Monday, January 8, 2018

Stanton, by Walter Stahr

The cover of this book caught my eye in Barnes and Noble. Any cover with Lincoln on it will get my attention.

Then I realized the book was by Walter Stahr, who wrote an outstanding biography of Lincoln's Secretary of State William Henry Seward. And just like that, I had found another Christmas present for myself!

Edwin Stanton was like Lincoln himself a lawyer. He was a much more prominent and better-paid lawyer, in fact. He was also a Democrat, but he strongly supported the Union, particularly after Lincoln's election brought Southern states to secession. In December of 1860, Stanton accepted the office of Attorney General in the cabinet of outgoing president James Buchanan. In those last months of his administration, Buchanan waffled over how to respond to secession, allowing Southern states to take over government property, including arsenals and weapons. (Until this year, Buchanan was often rated the worst president in American history.) In the cabinet, Stanton was among those pushing the president to protect and preserve the Union. One year later, when Lincoln's Secretary of War had proven himself incompetent and (some said) corrupt, he offered the position to Stanton. Stanton had no military experience, but he was hard-working, a very skilled organizer and executive, and incorruptible. He was committed to Lincoln, to preserving the Union, to winning the war. He became equally committed to the African American soldiers that he welcomed to the army, and to the former slaves emancipated by Lincoln's proclamation and Union victory. Stahr argues that "Lincoln deserves his reputation as the 'Great Emancipator,' but Stanton should perhaps be known as the 'Implementer of Emancipation.'" It was his commitment to the freed people that led him into conflict with Lincoln's successor, Andrew Johnson. Johnson wanted political and social control of the Southern states returned to whites. Johnson's attempts to remove Stanton from his cabinet led to his impeachment, the first in U.S. history.

Walter Stahr has written another excellent biography. I knew something of Stanton from all that I have read about Abraham Lincoln and the Civil War. They had a close partnership in the war, and they genuinely loved and respected each other. I did not know much about Stanton's early life, which was not an easy one. After his father's death left the family in poverty, he was apprenticed at age 13 to a bookseller. "A friend remembered that Edwin was 'just high enough to get his chin above the counter...'" I was fascinated by his later work for the government, investigating land claims in California. Stanton traveled out to California and spent months in archival research, collecting boxes of documents that eventually helped prove the deeds presented in court were forgeries. It was also fascinating to see the Civil War from a different perspective, through the work of the War Department. Stahr highlights the ways that Stanton used the power of his office to silence dissent, through arrests and trials before military commissions, which denied the accused their rights. He also used that power to help Republicans win elections, playing a key role in Lincoln's 1864 re-election. And he took control of the investigation into Lincoln's assassination and the trial of the accused conspirators.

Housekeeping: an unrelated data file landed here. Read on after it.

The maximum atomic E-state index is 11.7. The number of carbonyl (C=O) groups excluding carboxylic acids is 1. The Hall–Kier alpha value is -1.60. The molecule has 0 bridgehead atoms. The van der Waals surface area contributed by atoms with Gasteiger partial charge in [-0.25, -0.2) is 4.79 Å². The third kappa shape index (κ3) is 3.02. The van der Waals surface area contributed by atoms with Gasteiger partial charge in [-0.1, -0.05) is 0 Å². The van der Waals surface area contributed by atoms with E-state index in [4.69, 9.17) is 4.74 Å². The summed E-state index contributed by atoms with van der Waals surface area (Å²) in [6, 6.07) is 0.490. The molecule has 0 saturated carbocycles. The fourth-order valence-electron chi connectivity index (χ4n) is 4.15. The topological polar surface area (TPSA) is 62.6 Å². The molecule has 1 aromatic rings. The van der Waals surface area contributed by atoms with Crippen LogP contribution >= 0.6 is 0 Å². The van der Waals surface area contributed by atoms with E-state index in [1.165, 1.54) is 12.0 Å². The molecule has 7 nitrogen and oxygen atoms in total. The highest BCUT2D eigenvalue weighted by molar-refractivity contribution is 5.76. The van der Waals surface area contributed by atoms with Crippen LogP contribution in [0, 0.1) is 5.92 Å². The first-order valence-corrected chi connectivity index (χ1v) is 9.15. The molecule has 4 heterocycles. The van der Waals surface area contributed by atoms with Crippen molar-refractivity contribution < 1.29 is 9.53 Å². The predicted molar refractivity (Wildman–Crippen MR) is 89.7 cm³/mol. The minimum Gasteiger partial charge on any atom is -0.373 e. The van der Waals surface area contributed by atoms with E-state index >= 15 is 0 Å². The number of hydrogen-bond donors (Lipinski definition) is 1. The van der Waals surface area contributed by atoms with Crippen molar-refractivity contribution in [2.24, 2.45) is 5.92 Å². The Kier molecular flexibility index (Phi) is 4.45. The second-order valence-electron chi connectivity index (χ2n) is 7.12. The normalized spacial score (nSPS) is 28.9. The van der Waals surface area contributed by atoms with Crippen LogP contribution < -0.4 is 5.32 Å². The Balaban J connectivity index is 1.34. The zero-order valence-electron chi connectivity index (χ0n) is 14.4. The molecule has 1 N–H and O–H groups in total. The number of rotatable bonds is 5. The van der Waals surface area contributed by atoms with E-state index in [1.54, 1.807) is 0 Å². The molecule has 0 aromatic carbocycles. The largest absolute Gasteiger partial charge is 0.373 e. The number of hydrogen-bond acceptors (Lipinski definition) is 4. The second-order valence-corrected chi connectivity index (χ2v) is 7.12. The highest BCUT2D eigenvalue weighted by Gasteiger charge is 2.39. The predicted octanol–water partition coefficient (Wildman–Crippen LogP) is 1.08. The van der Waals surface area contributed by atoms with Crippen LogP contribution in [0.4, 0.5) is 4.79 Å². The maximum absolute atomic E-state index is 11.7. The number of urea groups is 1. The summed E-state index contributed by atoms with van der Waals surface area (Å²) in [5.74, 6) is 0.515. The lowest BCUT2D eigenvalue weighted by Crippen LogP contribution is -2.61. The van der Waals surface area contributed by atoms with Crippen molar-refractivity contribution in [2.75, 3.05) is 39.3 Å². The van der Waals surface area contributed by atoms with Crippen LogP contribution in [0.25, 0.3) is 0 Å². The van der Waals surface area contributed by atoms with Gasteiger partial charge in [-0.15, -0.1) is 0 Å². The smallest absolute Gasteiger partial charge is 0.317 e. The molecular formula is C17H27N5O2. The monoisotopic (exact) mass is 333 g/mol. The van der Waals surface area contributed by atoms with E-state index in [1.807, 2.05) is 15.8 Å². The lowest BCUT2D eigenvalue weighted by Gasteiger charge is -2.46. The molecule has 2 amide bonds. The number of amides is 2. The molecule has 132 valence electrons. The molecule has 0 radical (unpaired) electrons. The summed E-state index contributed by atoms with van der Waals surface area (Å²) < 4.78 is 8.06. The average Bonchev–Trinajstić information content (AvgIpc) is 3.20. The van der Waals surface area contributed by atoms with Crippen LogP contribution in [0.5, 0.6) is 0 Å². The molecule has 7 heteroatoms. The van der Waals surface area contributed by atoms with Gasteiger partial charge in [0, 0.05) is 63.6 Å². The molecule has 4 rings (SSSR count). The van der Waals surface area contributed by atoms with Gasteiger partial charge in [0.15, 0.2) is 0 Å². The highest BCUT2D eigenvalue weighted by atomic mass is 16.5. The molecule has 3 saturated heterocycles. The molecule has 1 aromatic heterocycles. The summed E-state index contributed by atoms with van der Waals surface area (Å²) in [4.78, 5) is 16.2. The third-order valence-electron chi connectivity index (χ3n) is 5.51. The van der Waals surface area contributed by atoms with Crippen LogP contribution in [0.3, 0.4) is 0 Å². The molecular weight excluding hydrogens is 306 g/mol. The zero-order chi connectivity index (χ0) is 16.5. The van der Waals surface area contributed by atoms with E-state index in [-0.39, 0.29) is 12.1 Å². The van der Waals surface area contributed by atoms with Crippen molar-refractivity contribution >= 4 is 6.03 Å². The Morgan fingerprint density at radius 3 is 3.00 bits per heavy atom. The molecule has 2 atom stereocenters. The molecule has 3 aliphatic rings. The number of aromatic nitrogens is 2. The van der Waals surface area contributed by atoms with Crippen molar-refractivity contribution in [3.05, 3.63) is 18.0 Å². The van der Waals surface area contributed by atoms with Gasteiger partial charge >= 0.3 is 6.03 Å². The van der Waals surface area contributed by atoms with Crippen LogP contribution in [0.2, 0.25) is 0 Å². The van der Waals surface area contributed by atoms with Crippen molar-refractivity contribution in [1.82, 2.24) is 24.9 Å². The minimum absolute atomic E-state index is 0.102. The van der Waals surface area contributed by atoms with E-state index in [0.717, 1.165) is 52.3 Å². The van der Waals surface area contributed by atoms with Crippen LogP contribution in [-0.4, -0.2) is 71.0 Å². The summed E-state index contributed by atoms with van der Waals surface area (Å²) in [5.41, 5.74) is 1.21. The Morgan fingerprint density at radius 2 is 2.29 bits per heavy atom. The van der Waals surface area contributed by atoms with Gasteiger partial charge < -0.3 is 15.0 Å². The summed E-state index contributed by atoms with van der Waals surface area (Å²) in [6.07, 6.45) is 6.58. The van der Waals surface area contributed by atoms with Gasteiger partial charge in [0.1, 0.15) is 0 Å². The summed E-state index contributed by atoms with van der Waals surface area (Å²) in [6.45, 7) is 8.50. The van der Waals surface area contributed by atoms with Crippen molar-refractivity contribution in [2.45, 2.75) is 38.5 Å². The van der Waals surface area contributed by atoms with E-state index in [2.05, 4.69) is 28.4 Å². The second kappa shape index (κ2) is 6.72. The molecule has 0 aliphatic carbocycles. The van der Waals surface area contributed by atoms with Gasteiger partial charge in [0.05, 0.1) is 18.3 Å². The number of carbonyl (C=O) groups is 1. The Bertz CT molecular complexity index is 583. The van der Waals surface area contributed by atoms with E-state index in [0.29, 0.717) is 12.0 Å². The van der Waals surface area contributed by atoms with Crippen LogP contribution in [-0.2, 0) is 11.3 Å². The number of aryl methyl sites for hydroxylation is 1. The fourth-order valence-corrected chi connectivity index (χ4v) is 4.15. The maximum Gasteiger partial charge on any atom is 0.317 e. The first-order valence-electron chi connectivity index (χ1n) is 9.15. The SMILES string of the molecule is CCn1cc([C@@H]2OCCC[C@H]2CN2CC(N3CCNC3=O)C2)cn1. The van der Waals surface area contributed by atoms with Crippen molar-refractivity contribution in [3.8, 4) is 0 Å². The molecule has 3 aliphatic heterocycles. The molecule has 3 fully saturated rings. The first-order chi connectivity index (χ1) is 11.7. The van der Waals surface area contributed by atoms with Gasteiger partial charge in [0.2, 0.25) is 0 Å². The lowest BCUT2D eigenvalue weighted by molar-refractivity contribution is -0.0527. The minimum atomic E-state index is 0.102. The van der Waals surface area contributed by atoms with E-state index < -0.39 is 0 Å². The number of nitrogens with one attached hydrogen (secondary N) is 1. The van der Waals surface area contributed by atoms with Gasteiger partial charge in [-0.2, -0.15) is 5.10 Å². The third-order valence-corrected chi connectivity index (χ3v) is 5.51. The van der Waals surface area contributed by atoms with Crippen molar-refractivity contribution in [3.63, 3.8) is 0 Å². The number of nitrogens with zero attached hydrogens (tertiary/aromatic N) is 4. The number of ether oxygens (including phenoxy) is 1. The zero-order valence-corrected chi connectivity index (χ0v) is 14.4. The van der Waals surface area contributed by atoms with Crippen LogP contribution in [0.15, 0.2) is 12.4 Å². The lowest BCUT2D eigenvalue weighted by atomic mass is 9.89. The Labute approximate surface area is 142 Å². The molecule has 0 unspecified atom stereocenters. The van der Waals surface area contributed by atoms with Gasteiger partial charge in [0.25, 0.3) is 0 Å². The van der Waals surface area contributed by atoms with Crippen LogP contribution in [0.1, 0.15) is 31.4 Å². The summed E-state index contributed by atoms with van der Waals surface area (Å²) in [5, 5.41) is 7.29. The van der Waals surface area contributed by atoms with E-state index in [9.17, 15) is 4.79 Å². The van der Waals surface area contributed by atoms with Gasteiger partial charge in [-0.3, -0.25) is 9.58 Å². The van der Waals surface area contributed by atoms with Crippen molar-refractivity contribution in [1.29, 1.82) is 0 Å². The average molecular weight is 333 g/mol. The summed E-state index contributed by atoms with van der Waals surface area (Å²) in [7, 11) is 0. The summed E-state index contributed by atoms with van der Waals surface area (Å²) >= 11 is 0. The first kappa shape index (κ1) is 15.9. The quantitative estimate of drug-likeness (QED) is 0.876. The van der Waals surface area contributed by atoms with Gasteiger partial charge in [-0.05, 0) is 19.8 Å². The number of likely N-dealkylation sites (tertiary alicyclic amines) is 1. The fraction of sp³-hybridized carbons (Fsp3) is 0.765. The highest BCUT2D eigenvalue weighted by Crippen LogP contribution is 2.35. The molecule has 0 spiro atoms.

Stahr recognizes and pays tribute to Stanton's gifts, to the immense contributions that he made to winning the Civil War and to helping the freed people. But he doesn't gloss over his many faults. He quotes frequently from my favorite diary-keeper of the period, George Templeton Strong.  As an officer of the Sanitary Commission, helping to care for Union soldiers in the field and hospital,  Strong had to work with Stanton. He wrote of Stanton after his death,
Good and evil were strangely blended in the character of this great War Minister. He was honest, patriotic, able, indefatigable, warm-hearted, unselfish, incorruptible, arbitrary, capricious, tyrannical, vindictive, hateful, and cruel. Robespierre had certain traits in common with Stanton. I mean no disrespect to Stanton, who was infinitely bigger and better than that miserable Frenchman - but their several failings were not unlike.
In the end, Stahr argues that "Stanton was not a good man, but he was a great man."
He played a central role in winning the central war in American history. He lived and worked with great men, Lincoln and Grant and Sherman. He was one of them. For all his faults, he deserves our praise.
I agree, and I think this biography does him full justice.

I don't know what Walter Stahr will write next, but I will read it. I'd love to see him tackle the other members of Lincoln's cabinet. I nominate the Secretary of the Navy, Gideon Welles, who was a difficult character in his own right. He left behind a wonderfully snarky diary covering the war years (Stahr quotes his unkind comments on Stanton). It was recently published in a new edition that I have so far resisted buying.

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Thank you for taking the time to read, and to comment. I always enjoy hearing different points of view about the books I am reading, even if we disagree!